A HIGH Court action by a 60-year-old American heiress who claims she was defrauded of millions by her younger Irish lover has been adjourned to next week.
Elisa Rodino claims Thomas J Queally, who had been engaged to her, has stolen about €3m of her money – a large portion of which was lodged by him into a bank in Ennis, Co Clare.
She also claims that Mr Queally, who she has not seen for months, had been living a double life and had another fiancée while engaged to her. Mr Queally denies the claims, and says that while he was in involved in relationship with her, he was never her fiancée.
He also claims her allegations that he transferred money to Ireland from a joint bank in the US to his bank account in Ireland without her authorisation were simply untrue.
Last month Ms Rodino's lawyers secured a number of temporary freezing orders against Mr Queally, of Sherman Avenue Yonkers New York who is originally from Lahaknock, Kilmaley, Co Clare.
They prevent him reducing, dissipating or transferring funds below a value of €1.6m held in a bank account at Permanent TSB in Ennis, Co Clare.
Ms Rodino, of Cathedral Avenue, Hempstead, New York, claims the money in the Ennis bank account, approximately $2m (€1.5m), is hers. She claims that it was moved by Mr Queally from a US account held in both their names.
Today when the matter returned before Mr Justice Patrick McCarthy at a vacation sitting of the High Court the parties agreed the case should be further adjourned to Tuesday of next week.
The adjournment is to allow for a further exchange of affidavits between the sides.
Lawyers for Ms Rodino want the case to be heard as soon as possible. However Mr Queally lawyers intend to bring a motion to have the freezing order against their client's bank account struck out.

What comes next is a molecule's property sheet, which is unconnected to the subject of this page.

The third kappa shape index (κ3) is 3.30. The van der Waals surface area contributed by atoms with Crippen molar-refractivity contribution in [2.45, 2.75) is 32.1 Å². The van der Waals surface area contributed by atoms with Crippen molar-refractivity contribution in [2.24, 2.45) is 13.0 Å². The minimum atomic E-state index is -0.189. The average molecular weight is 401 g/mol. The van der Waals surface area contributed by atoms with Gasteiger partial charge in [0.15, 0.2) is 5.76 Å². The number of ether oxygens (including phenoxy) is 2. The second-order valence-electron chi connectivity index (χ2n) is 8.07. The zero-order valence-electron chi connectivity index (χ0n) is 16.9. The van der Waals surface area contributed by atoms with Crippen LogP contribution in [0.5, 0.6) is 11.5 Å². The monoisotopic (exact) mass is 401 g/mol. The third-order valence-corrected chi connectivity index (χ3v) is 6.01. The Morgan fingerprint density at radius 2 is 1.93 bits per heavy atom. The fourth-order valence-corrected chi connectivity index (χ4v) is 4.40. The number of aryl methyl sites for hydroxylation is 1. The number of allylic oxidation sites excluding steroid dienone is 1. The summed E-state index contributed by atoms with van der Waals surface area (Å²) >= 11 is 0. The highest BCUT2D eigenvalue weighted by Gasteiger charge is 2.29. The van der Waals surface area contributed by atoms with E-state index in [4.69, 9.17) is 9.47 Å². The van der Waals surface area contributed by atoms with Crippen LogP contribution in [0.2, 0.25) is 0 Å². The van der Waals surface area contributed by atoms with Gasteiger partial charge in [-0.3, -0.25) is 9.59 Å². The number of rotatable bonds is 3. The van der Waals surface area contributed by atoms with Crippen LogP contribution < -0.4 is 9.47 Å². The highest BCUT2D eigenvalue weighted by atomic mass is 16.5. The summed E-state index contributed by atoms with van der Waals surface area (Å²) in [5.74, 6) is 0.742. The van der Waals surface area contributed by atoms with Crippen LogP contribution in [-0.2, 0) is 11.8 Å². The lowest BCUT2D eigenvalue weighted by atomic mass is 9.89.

Mr Justice McCarthy agreed to put the matter back to next week when the new legal term resumes. The freezing order will remain in place till then, the Judge added.
Ms Rodino's Irish lawyers secured orders against Mr Queally shortly before Christmas. They told the court that she was a vulnerable woman who had been taken advantage of by Mr Queally, whom she first met in 2007.
She claims that last August, in order to aid Mr Queally in a court case against a former employer, she agreed to put his name down on one of her bank accounts. It was a deposit account that contained $5m.
She claims Mr Queally asked her to do this because it would show that he and Ms Rodino, who had inherited a sizeable property portfolio from her late father, were a couple and that the work he did on her properties was not a contract of employment.
Last October, she claims Mr Queally was due to meet up with her in Spain, but never showed up. When she arrived back in the US she discovered that money had been transferred to the bank in Ennis and to a US bank account, and did not return her calls.
She has also brought a legal action against him in New York, where she alleges that Mr Queally misappropriated property as well as cash from her. Mr Queally denies all the allegations of wrongdoing made against him in both the Irish and the New York courts.